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My Pet World: When a dog resource guards, a behaviorist can help

Cathy M. Rosenthal, Tribune Content Agency on

Dear Cathy,

We have had our beloved Morkie (Maltese/Yorkie), Mimi, since she was 4 months old. She is the smartest dog we have ever had.

Mimi was mostly my responsibility until she was 8 months old. My husband was not feeling well, and since Mimi was so small and it was winter, my husband carried her around in the pocket of his robe. They became extremely attached. During this time, she witnessed our 13-year-old dog growling at me when I approached my husband in the evening to watch TV.

She is now 8 years old. A few years ago, Mimi started the same bad behavior. The only solution that our dog trainer has come up with is that Mimi can no longer sit with my husband at night if I am still awake. Both my husband and Mimi do not like it, but after a few weeks, she seemed to get it, and the behavior mostly stopped. But when my husband lets her back up in the recliner, the behavior returns.

I know she is "guarding" him, but she knows I live here and take care of and love her too. The behavior is even worse when I have to go in and wake my husband up from sleeping. She has growled, jumped off the bed and nipped me. This behavior happens every morning. Any suggestions? — Janice, Tinley Park, Illinois

Dear Janice,


Resource guarding is a behavior by which dogs protect their valuables like toys, food and sometimes people. When the behavior involves resource guarding owners against other owners, then it’s time for a trainer, animal behaviorist or veterinary behaviorist (a veterinarian who specializes in animal behavior) to help.

The dog trainer gave you good advice that Mimi shouldn’t be allowed to “guard” your husband all evening. While your husband may be flattered by this, he is the one who needs to set new expectations for acceptable behavior. That means Mimi doesn’t get to sit in his lap or by his side and she should definitely not be allowed to sleep in bed with him if she growls at you. The minute she growls at you, he should tell her “no” in a firm voice and show his displeasure by putting her on the floor and ignoring her.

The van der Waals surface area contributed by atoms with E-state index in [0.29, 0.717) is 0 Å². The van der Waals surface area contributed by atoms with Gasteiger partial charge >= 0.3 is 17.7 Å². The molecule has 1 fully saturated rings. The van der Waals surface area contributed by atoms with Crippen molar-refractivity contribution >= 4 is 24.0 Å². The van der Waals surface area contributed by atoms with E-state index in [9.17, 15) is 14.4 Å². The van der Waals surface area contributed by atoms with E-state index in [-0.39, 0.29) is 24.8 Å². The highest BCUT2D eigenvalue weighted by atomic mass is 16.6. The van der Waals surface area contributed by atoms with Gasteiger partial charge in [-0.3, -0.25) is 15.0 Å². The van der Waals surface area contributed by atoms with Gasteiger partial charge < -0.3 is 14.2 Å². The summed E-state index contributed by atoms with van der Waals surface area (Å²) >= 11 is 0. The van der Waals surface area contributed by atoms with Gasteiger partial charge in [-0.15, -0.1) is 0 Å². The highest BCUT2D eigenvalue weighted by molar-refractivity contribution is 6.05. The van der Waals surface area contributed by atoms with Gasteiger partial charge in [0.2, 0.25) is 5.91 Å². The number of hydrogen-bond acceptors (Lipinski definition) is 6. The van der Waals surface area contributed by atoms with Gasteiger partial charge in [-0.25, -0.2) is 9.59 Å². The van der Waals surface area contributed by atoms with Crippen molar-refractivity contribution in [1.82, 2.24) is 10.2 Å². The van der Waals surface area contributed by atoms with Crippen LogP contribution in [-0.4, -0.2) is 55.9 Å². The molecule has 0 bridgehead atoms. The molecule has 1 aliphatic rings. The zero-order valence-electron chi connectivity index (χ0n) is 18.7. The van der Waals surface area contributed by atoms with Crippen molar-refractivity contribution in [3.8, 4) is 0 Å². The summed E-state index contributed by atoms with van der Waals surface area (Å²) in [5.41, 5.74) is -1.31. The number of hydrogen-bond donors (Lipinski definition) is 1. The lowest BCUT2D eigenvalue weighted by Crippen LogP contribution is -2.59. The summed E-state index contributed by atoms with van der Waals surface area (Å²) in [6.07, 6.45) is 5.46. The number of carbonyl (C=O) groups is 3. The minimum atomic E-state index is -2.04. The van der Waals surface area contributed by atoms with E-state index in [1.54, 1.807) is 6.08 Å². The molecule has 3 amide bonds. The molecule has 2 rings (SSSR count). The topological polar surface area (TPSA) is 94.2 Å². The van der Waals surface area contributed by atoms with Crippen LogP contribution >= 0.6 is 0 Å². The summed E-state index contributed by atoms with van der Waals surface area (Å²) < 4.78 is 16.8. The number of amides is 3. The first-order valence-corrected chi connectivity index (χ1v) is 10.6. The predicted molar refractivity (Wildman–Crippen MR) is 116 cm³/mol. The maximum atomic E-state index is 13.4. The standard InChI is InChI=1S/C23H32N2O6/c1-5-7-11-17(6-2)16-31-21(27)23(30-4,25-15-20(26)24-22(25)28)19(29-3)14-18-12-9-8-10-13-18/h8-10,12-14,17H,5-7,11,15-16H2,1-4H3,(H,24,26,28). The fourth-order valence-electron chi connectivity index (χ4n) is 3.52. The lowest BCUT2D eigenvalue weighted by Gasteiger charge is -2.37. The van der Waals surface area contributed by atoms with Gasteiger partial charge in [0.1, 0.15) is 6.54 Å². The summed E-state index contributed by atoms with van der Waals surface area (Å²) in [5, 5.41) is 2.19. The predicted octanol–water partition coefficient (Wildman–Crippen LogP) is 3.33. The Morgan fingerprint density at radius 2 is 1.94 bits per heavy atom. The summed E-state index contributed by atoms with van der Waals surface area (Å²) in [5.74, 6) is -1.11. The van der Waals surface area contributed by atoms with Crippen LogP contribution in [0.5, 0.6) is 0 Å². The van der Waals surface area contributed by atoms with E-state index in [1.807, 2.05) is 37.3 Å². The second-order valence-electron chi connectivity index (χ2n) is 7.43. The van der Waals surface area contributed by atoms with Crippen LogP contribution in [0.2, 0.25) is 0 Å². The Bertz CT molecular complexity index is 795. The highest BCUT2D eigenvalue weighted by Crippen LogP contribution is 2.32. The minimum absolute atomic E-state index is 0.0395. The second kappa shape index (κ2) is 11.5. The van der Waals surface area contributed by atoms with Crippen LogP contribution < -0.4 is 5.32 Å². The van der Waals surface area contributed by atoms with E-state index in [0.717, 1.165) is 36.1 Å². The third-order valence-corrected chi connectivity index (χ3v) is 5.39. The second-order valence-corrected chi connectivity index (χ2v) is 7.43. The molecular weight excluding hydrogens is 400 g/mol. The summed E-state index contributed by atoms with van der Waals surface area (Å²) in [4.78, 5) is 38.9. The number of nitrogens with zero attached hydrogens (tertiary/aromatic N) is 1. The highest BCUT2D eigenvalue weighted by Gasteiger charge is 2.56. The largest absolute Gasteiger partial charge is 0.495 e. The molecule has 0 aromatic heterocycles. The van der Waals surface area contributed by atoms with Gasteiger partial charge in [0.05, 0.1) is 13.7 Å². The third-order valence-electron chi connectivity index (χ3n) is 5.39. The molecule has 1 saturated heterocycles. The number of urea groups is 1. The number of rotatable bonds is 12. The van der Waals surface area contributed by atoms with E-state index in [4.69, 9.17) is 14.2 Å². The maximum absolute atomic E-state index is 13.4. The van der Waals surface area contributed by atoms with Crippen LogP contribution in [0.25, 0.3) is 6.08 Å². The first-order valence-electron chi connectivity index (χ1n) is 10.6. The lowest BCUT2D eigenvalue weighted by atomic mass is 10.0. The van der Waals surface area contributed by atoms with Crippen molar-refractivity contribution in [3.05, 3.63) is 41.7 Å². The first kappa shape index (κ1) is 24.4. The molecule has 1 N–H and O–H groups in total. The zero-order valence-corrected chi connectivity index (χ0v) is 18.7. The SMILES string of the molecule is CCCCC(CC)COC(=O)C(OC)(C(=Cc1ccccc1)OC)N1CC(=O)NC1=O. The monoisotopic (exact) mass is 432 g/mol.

We also need to change what Mimi thinks of you. Step into the doorway when he and Mimi are in the recliner and begin tossing high-value treats like pieces of cheese or chicken. Keep showering her with treats and talking nicely to her as you enter the room. If she growls at you, your husband needs to immediately say “no” and put her on the ground. These sessions should only last a few minutes at a time.

While the steps to stopping this behavior are basically the same, the timing of your actions is what is so critical. The moment she growls, your husband must respond. If a behaviorist observes the interaction, they can tweak your responses and timing much more quickly and you will be on the way to a more harmonious household.


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